Simone Galante, Galunion’s CEO

Perin: You cite the current focus for COVID-19 as being on health, safety and solidarity. Do you have a vision for the next steps?

Galante: Yes, health, safety and solidarity are the top concerns in consumers’ minds. Everything you and your company can do on these axes is welcome now. I believe that for the next steps, we will see reflection about which brands most helped to positively impact the market with solutions in these areas, and the recognition of consumers and customers will be to offer greater loyalty and partnership. We also understand that we need to be permanently connected with the evolution of the scenario: what everyone is missing, for example, can be a good tip of what behavior they want to affect as soon as possible. In our survey, 71 percent of interviewees said they very much missed seeing and interacting with other people, while 69 percent said they missed family meals outside the home. We are social beings and we are impacted by social isolation. We will soon release a second wave of research in which we will explore further the behavioral indications during the new normal.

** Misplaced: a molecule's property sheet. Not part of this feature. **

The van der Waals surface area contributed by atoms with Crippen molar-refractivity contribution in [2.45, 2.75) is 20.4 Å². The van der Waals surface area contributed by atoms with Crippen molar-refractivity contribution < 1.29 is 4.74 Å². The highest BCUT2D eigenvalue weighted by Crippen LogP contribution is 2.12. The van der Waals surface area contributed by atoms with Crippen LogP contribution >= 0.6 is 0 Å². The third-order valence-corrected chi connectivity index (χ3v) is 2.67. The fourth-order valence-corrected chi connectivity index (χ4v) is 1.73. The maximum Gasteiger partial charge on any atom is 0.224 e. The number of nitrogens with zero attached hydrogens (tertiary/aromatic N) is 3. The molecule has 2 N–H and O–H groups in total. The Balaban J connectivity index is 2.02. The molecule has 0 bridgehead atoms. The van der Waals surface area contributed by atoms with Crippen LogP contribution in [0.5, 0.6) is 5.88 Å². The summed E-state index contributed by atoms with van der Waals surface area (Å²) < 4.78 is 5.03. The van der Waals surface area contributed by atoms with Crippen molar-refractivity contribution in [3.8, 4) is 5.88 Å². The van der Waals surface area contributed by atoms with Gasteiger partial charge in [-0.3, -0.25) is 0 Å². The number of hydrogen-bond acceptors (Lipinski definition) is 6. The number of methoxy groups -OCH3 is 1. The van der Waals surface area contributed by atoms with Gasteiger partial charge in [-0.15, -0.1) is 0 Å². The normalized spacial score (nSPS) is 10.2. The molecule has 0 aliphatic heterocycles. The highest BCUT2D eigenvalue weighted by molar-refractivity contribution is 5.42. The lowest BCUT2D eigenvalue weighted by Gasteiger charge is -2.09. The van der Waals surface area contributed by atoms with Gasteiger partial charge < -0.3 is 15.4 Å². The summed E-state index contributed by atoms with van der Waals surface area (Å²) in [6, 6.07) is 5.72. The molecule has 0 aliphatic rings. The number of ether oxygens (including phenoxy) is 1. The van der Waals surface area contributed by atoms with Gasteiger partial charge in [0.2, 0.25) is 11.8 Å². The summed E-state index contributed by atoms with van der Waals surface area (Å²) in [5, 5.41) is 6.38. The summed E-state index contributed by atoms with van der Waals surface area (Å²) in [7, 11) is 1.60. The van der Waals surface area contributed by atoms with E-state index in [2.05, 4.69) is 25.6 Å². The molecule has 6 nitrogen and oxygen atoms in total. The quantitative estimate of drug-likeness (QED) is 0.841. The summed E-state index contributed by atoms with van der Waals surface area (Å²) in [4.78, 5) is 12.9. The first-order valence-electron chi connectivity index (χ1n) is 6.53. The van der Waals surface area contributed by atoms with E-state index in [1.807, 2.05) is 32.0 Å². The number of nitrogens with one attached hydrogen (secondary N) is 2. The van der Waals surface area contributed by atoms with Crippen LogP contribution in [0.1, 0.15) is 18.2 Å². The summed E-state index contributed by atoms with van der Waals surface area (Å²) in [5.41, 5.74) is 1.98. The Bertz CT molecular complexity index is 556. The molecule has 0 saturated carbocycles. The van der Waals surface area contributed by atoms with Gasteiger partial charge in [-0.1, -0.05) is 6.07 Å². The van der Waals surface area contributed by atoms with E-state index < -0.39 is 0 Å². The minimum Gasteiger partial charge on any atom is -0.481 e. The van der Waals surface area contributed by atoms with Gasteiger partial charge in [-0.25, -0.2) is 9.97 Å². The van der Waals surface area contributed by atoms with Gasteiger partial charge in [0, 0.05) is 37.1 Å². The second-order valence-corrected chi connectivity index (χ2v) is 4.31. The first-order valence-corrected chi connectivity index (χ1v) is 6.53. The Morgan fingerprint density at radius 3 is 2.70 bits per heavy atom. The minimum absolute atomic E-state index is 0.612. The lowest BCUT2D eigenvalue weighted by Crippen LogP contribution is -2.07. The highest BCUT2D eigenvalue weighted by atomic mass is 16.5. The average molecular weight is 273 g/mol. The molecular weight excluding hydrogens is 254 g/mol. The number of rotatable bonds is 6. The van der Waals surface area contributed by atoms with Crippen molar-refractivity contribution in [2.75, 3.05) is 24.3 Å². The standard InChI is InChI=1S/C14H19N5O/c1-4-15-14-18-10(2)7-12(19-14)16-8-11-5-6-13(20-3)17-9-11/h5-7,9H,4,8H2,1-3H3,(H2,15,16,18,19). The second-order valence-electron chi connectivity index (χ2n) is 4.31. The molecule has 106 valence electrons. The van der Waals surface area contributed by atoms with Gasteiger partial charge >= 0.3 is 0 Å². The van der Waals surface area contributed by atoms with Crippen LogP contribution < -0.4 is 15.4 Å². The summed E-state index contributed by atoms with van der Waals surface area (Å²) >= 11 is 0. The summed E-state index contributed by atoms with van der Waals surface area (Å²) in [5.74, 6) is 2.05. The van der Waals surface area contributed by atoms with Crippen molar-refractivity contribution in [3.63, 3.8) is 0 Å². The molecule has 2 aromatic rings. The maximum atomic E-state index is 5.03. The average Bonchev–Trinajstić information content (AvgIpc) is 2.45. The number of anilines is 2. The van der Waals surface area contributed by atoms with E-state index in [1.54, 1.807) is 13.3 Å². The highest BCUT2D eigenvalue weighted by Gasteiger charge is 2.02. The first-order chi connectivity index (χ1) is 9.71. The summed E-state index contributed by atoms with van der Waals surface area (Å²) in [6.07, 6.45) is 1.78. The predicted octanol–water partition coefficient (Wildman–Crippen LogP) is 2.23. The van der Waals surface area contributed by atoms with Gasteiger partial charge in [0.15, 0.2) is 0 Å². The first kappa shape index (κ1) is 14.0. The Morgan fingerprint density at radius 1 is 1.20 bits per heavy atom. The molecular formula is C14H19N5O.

Perin: The food-service sector is in crisis. Do you see any companies taking concrete and well-founded actions to escape bankruptcy? Can you exemplify, even if it is not possible to name those companies?

Galante: Yes, many businesses are taking consistent steps to keep the flame burning. They brought their teams together; established actions to maintain some revenue via delivery or pickup; and adapted protocols, team size and skills, service models, communication and offers in terms of what to sell and how to promote, always with their audience in mind. The brands that already had a good digital presence came out ahead, as they were the ones able to communicate directly with customers. Spoleto started selling its pasta and frozen sauces, for example, bringing extra revenue to franchisees. Companies already engaged in their community have an even greater chance. An example is the Padaria Brasileira chain, which immediately adjusted its sales mix.

Perin: I’m positive there is only one way to overcome this delicate challenge: together. Would cooperatives be a way out?